|07240146||Faculty of Economic and Management Sciences|
|Minimum duration of study: 1 year||Total credits: 120||NQF level: 08|
Programme will consists of eight modules from which four modules are full year modules, two modules will be presented in the first semester, and two will be presented in the second semester.
Candidates are required to familiarise themselves with the General Regulations regarding the maximum period of registration and other requirements for honours degrees.
1. Registration for a second field of study
With reference to General Regulation G.6, a student who has already completed a bachelor of honours degree at this or another university, may, with the permission of the Dean, register for another degree, subject to the regulations applicable to the field of study in question and to any other stipulations the Dean may prescribe on the condition that there shall be no overlap in the course content of the first degree and the second degree. Such a concession may be withdrawn by the dean/deans if the student does not perform satisfactorily.
2. Acknowledgement of modules
2.1. Subject to the stipulations of G.22.1, G.23.2 and the Joint Statute, a Dean may acknowledge modules passed at another tertiary institution or at this University in a department other than that in which the honours study is undertaken for the honours degree – provided that at least half of the required modules for the degree in question are attended and passed at this university.
2.2. If there is overlap in the course content of the degree for which the student wishes to enrol or is enrolled and a degree already conferred, the Dean may not acknowledge any modules that form part of the degree already conferred.
In calculating marks, General Regulation G12.2 applies. Subject to the provisions of General Regulation G.26, a head of a department determines, in consultation with the Dean when the honours examinations in his/her department will take place, provided that:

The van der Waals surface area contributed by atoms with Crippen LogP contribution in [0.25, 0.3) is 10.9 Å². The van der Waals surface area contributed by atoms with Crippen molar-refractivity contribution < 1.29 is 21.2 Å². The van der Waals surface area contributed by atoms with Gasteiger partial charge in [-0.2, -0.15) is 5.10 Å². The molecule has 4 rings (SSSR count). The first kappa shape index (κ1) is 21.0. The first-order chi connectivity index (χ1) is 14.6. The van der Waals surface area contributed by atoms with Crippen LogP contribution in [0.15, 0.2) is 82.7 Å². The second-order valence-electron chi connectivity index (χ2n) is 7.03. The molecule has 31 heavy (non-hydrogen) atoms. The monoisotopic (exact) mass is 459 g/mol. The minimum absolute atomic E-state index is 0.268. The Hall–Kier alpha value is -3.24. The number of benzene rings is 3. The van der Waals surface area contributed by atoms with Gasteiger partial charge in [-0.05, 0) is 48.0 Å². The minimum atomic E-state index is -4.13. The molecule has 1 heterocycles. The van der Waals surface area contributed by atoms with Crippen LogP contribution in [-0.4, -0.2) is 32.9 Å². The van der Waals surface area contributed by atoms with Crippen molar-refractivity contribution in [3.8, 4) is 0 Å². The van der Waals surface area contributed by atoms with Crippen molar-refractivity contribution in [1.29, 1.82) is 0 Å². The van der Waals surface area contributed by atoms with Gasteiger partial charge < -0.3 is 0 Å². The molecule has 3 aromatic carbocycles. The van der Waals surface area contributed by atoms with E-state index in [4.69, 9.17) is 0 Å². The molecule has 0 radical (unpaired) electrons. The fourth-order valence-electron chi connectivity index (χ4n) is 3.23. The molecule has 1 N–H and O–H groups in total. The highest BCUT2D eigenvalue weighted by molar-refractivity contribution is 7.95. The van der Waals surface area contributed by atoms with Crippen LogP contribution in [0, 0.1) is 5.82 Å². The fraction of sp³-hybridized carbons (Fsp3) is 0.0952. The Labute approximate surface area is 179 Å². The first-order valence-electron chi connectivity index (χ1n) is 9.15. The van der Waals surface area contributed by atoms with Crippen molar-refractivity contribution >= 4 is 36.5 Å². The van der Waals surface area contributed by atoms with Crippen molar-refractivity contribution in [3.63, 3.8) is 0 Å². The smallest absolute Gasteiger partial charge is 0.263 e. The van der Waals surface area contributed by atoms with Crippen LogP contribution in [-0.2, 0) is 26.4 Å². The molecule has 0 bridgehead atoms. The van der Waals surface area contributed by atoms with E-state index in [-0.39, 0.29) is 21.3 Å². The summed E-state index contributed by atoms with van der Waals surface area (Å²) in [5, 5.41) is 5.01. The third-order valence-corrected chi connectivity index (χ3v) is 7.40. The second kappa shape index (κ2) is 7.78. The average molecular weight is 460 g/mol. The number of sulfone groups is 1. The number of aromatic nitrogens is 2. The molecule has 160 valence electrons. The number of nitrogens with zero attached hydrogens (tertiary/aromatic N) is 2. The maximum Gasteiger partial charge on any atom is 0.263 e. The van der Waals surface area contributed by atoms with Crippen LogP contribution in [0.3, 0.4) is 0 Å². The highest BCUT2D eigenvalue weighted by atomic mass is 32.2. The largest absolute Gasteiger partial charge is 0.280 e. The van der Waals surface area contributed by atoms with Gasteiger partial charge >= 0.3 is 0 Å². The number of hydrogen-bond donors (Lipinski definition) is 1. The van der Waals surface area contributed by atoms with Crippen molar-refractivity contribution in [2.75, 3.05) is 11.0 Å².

Subject to the provisions of General Regulation G.188.8.131.52, the subminimum required in subdivisions of modules is published in the study guides, which is available from the relevant head of department.
In order to be awarded the degree with distinction, a student must meet the following criteria:
Minimum credits: 120
This module requires the student to demonstrate their ability to conduct independent research by conducting research on a topic in either the Human Resource Management or Labour Relations Management field and submit a research report.
This module requires students to identify research problems/gaps, formulate a problem statement and literature study and develop research objectives/questions/hypotheses within the fields of Industrial Psychology, Human Resource Management and Labour Relations. Qualitative and quantitative methodologies will be learned and applied, and students need to apply knowledge in order to gather information (articles, books etc), referencing, data collection and data analyses.
Compile a portfolio concerning practicums pertaining to collective bargaining, and dispute resolutions, as well as organisational-, personnel- and career psychology.
To understand and develop insight regarding personnel psychology, career dynamics; career development and the framework in which career management, and personnel psychology can be pursued.
Understand and apply the legal aspects of the Health and Safety Act 85 of 1993, and what is meant with ‘health’ and ‘safety’ in the work context. Have knowledge based on the content of an Employee Aid Programme (EAP) and how to deal with HIV/Aids, alcohol and drug dependence, psychological and physical health, traditional healers, and workplace psychopathology in the work context.
Know and apply theories pertaining to group dynamics, leadership and group functioning and how to utilise groups in decision-making, problem-solving and reaching organisational objectives. Students must understand the paradigm shifts in the development of historically disadvantaged employees and phasing in of historically disadvantaged employees in the organisation to retain and generate organisational effectiveness. Student should apply knowledge pertaining to the nature and future changes that could impact on organisations, as well as the strategies that organisations can use to address these organisational changes.
In this module students should know and understand national and international trends and developments pertaining to collective bargaining and negotiation. Students should describe the collective bargaining role players (including trade unions), and what is meant with organised labour. Pertaining to negotiation, know and apply relevant negotiation skills and how to obtain the optimal outcomes in a negotiation situation.
Students should know, understand and apply best practices pertaining to labour disputes, with particular focus on processes and relevant legislation.
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